As Senior Project Coordinator, Doug Stevenson manages projects with an innovative spirit, even temperament
During the course of a construction project, things don’t always follow the original project schedule. Materials may be delayed. Multiple contractors may want to work in the same area — at the same time. Weather may necessitate adjustments. But whatever the issue, it needs to be addressed quickly so that construction doesn’t come to a halt.
That’s where Doug Stevenson, Senior Project Superintendent for POET Design & Construction, plays such a critical role in a project’s success.
In his role, Stevenson oversees dayto-day activities during construction projects at POET biorefineries, from working with contractors, to monitoring safety, to keeping track of materials, to overseeing site maintenance.
Stevenson — who has worked at POET since 1989 — is seen as a go-to resource because of his experience, approach to problem solving and even temperament, which is a boon on a construction site especially.
“He has a great ability to see a situation and find a way to solve it. He has an approach to solving problems in a way that is innovative and lowcost,” says Jeff Heikes, Vice President of Project Management – Engineering, POET Design & Construction. Heikes first worked with Stevenson during the construction of POET Biorefining – Lake Crystal in 2005.
Stevenson is POET Design & Construction’s on-site representation for projects. “Back in Sioux Falls, it’s especially helpful to know that Doug’s on a project because you know that things are being managed,” Heikes says. “He has the ability to take an engineer’s 10,000-foot view and bring it down to the detail of how it will work on-site, down to when the concrete is delivered and placed. He takes care of those things — it’s a big help.”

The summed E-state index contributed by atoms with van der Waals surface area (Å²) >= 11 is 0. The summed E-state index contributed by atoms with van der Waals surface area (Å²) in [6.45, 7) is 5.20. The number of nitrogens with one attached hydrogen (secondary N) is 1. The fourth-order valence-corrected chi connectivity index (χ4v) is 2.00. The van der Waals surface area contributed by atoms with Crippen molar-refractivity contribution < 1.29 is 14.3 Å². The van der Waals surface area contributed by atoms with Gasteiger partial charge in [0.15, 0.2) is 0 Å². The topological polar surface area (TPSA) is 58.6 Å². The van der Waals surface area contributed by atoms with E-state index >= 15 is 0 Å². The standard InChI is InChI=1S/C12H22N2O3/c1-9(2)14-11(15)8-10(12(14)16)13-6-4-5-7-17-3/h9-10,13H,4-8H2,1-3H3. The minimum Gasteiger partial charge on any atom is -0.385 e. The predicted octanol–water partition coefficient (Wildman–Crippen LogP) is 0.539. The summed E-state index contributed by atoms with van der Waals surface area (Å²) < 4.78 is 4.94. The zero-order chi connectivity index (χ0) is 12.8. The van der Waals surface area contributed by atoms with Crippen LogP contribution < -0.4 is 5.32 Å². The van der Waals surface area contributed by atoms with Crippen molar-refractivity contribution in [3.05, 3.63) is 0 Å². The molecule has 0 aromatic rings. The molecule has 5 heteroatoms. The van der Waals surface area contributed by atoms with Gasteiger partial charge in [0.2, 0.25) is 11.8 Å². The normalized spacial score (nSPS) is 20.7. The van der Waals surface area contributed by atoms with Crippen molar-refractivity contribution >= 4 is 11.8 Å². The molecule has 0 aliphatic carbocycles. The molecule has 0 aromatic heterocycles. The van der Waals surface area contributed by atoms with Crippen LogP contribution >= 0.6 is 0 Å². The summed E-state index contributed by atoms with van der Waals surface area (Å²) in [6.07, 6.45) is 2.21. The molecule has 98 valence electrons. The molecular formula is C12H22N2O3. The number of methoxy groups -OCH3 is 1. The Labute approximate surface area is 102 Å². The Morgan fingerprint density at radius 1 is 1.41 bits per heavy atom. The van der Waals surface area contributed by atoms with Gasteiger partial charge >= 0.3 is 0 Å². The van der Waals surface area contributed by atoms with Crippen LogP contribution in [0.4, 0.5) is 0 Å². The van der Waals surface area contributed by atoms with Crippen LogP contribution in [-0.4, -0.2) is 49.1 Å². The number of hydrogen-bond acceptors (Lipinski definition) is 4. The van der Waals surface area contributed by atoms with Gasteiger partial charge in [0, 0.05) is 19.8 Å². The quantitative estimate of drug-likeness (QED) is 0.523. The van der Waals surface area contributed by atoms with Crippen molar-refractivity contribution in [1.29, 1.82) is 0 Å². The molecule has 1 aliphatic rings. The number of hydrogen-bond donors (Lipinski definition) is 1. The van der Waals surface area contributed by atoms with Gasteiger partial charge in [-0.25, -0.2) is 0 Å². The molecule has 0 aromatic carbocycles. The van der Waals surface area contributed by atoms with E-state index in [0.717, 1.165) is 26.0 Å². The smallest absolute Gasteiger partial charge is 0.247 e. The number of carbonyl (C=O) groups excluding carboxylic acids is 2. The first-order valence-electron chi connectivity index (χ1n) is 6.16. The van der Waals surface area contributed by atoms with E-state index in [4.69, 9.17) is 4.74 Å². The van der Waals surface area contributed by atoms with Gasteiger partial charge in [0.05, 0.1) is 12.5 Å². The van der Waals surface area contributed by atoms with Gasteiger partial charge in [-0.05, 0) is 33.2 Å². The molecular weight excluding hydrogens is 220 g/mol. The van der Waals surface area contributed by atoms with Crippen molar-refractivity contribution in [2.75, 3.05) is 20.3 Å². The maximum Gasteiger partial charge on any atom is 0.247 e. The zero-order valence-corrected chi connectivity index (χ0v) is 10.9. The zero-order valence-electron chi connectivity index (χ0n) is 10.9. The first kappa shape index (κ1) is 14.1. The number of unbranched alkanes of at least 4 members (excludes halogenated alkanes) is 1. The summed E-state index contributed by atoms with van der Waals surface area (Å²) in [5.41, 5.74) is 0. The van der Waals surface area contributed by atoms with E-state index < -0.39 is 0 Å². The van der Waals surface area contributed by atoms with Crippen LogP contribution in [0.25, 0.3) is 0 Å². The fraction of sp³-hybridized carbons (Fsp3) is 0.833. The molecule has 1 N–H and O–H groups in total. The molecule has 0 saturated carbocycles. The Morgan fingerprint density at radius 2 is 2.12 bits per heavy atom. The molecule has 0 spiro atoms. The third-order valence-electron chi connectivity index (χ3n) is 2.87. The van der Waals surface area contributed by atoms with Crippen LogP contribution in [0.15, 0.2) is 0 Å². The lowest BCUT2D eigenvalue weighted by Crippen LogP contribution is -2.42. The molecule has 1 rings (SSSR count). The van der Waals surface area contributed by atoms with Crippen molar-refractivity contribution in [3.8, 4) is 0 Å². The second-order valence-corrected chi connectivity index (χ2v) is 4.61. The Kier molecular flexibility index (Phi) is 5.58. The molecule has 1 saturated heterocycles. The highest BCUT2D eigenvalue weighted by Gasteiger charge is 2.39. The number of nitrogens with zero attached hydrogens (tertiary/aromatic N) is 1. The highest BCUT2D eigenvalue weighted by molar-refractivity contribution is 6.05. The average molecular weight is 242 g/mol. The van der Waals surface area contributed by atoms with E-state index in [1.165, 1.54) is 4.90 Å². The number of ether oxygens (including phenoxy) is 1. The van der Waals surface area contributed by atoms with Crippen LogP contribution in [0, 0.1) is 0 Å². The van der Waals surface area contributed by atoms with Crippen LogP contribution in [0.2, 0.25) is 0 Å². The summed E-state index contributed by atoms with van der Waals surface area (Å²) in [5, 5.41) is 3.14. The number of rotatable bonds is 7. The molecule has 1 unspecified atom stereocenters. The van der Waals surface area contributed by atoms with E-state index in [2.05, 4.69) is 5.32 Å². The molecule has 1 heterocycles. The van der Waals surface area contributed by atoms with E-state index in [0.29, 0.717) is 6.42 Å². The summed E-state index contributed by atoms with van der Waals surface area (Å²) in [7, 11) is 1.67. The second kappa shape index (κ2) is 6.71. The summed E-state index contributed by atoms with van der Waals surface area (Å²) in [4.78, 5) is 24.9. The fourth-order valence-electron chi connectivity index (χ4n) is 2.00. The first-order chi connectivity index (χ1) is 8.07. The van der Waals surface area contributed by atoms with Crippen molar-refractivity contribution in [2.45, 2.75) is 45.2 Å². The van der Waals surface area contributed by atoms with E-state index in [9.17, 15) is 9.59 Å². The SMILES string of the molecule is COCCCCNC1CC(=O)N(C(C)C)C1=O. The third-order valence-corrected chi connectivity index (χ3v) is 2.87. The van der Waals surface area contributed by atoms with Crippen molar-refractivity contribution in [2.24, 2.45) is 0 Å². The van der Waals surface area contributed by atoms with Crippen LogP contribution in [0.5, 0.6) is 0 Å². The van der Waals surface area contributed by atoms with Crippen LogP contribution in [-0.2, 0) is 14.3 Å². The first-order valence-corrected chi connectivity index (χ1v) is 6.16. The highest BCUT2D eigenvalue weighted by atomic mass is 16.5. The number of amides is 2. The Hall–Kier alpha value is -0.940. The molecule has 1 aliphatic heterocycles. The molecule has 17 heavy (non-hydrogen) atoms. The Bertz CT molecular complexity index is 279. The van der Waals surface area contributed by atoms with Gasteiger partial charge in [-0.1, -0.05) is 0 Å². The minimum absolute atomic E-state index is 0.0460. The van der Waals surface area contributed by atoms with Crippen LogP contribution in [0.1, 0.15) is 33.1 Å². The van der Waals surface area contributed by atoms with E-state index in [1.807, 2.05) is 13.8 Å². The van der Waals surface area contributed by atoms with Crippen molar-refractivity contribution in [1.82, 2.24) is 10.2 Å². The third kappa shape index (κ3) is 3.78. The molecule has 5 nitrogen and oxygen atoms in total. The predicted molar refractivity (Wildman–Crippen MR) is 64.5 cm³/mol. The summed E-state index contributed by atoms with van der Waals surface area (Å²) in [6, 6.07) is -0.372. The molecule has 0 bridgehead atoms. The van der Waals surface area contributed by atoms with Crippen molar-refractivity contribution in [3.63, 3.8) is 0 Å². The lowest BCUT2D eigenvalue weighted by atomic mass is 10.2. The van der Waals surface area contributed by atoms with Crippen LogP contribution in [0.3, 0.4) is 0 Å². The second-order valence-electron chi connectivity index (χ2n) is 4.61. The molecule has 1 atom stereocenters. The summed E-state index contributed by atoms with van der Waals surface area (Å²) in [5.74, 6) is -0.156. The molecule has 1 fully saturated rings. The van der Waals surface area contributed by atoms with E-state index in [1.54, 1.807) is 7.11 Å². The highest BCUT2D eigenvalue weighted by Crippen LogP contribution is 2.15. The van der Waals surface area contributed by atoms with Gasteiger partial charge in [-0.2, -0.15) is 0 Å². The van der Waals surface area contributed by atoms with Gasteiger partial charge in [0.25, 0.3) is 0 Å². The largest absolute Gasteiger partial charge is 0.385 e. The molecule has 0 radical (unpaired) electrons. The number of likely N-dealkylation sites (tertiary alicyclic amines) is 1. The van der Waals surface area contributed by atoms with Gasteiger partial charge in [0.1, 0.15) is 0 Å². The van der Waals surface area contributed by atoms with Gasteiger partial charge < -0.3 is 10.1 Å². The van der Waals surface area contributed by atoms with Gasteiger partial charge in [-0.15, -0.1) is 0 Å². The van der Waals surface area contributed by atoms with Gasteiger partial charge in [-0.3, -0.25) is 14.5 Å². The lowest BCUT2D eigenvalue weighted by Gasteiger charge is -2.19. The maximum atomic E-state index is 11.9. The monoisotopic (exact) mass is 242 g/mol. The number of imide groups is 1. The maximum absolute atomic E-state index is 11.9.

Stevenson started working at POET in the late 1980s when the company was the newly formed Broin and Associates. He had just completed working on the flight deck in the Navy for four years and was looking for something different. “I was young, out of the Navy and ready for a change,” Stevenson says.
He knew that his high school classmate Jeff Broin had launched an ethanol business in Scotland, S.D., so he called Jeff and asked him for a job. He was hired as an operator/ technician at the Scotland plant.
“It was a lot of work. It was a big learning curve,” he says, but Jeff Broin and his brother Rob Broin were great mentors. “We were all learning at that point.”
After working in Scotland for a few years, Stevenson moved into site management at the Aberdeen plant — the company’s first from-the-groundup project — and has since been the project superintendent for dozens of projects at POET over the past several decades, including the expansion at POET Research Center and at POET Biorefining – Chancellor.
Stevenson and his family moved from location to location based on his assignments until finally settling down in Madison, S.D., in 2000. “It was a lot of fun, but we get to go home now — we found a neighborhood,” he says of the many relocations. Today, he stays near the project location during the week and visits his family on the weekends.
Most recently, Stevenson worked as the project superintendent at Project LIBERTY, POET-DSM Advanced Biofuel’s commercial-scale cellulosic ethanol facility in Emmetsburg, Iowa. He held that position since 2012. Stevenson will next work on the expansion at POET Biorefining – Marion, where he’ll draw upon his experience during the initial plant construction from 2007-2008 at Marion.